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Is Credit Card Debt Marital?

Is Credit Card Debt Marital?

Is Credit Card Debt Marital? By Amy A. Edwards In short, credit card debts can be marital, just as any other type of debt. In contrast with marital property, the law doesn’t assume a debt is marital just because it was incurred during the marriage. If a debt is marital, each party is equally responsible for it, although the court usually assigns it to one party to equalize the net part of property each party gets. If a debt is separate, it isn’t calculated into the marital estate, and the person who has the account in his or her name is responsible for it. To understand credit card debt, we must first look at what a marital debt is. The Timing of Marital Debt A marital debt must generally be incurred by one or both spouses while they are married and before the date of separation (DOS). One exception to that rule is when one spouse takes a loan after DOS to pay off the “old” marital debt that existed on DOS. [1] Like marital property, marital debt must exist at DOS. If you just paid off your credit card with your bonus from work, and then you separate, the debt doesn’t exist at DOS and it is not a marital debt for which you would get credit for paying. What’s in a Name? Marital debt can be in the names of one spouse or both. However, there is one important distinction between debt and marital debt. The court can say who is responsible but only as between two spouses. But the court can’t tell a third party, such as Mastercard or Visa, that they can only enforce the debt against one person when two people signed the agreement to repay them. The court may indemnify a spouse, meaning that if the husband is assigned to pay the credit card debt and he fails to do so, he has to repay the wife if the credit card company sues her for payment. But if the other spouse had the money to repay you, he or she would’ve probably paid the debt in the first place. In practice, indemnification only goes so far. Joint Benefit: The Key Issue Unlike marital property, to call a debt marital, it must be incurred for the joint benefit of the parties. [2] There is no presumption that the debt was incurred for the benefit of both parties. If you want to prove...

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Standing: Who Can and Can’t File for Child Custody

Standing: Who Can and Can’t File for Child Custody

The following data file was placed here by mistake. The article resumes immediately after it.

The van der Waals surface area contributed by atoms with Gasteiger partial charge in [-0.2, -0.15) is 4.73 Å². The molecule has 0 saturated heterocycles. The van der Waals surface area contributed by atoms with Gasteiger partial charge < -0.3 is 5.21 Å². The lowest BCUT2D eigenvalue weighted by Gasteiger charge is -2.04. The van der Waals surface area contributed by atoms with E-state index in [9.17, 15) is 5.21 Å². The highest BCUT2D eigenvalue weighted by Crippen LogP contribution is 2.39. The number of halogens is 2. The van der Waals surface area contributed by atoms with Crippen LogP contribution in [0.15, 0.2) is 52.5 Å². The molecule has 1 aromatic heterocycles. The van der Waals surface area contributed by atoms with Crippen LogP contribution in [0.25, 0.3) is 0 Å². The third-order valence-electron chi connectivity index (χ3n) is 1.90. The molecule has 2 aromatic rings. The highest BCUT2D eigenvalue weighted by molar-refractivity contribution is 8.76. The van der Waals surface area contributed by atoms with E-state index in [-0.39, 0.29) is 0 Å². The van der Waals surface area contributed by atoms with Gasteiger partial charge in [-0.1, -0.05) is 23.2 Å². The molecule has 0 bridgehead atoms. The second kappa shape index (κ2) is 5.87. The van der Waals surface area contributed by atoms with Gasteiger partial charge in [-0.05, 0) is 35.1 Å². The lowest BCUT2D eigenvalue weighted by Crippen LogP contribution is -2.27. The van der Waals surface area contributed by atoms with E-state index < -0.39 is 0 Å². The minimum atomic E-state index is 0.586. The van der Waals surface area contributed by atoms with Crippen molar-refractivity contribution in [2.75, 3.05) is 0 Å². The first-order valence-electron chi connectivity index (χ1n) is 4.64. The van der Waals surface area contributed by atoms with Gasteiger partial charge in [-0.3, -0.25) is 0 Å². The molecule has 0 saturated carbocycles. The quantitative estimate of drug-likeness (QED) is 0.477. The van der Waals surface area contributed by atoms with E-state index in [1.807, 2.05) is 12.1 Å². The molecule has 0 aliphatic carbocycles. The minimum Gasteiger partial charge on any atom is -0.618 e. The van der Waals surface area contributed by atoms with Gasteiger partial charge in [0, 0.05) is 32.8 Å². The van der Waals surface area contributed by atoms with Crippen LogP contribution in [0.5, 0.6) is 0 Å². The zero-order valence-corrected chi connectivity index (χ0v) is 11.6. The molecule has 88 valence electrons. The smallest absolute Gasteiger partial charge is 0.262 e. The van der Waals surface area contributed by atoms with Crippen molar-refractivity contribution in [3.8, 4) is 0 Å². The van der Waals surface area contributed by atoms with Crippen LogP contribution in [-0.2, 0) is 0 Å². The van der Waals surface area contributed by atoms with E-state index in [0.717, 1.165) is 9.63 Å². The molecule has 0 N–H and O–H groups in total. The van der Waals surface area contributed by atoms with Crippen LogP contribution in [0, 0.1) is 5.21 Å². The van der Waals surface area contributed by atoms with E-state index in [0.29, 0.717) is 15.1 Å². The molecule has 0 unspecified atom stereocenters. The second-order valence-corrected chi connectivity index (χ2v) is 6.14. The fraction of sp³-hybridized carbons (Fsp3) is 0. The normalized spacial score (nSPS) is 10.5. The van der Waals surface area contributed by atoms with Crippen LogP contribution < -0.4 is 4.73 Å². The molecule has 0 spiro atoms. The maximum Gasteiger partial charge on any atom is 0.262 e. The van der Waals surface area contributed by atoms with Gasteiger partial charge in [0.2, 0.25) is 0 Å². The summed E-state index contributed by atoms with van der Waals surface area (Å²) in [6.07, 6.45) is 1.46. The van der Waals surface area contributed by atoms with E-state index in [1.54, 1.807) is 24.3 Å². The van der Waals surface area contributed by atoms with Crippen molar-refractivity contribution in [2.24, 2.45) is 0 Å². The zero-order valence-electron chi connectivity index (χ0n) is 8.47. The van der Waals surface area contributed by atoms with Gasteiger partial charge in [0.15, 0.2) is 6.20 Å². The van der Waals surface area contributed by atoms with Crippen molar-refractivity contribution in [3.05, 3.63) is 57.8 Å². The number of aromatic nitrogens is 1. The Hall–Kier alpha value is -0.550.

Standing: Who Can and Can’t File for Child Custody The ability to file a legitimate lawsuit for child custody is extremely limited. A person must have “standing” to file, which “relates . . . to the right of the party to have the court adjudicate a particular dispute.”[1] You must have some vested interest in something before you can even ask the court to rule on the controversy. Which Parents Can File? Parents automatically have standing to file for custody against each other because they both have equal constitutional right to the care and custody of their child. They have equal rights to their child unless there is a court order or they have a custody agreement. However, our statutes forbid anyone who is convicted of the following crimes, and which resulted in the conception of the minor child, from filing a child custody claim: first-degree forcible rape, second-degree forcible rape, statutory rape of a child by an adult or first-degree statutory rape. [2] Which Non-Parents Can File? When non-parents have custody, they are usually family-members because they are likely to see the child regularly, care for the child or have a strong bond with the child. It has little to do with which relative asks for custody. Instead, it has everything to do with the behavior of the parents. A non-parent only has standing to file for custody in the event that both parents are unfit or have taken actions that are inconsistent with their constitutional right to the care and custody of their child. This standard is the same as any non-parent. This even applies to grandparents who cannot sue for custody merely by virtue of their status as grandparents, although they may seek visitation in limited circumstances. Who Else Has Standing to File? Proving that the parents are unfit or that they have acted inconsistently with their rights is a huge hurdle. Constitutional rights protect parents who are merely adequate, or parents who don’t do a good job of parenting. But if the non-parent proves the parents are unfit or behaved inconsistently with their rights, our statutes set out a very broad list of potential custodians: “Any . . . other person, . . . claiming the right to custody . . . may institute a . . . proceeding for the custody of such child. . .” [2] But the non-parent cannot be a stranger to the child. He or she...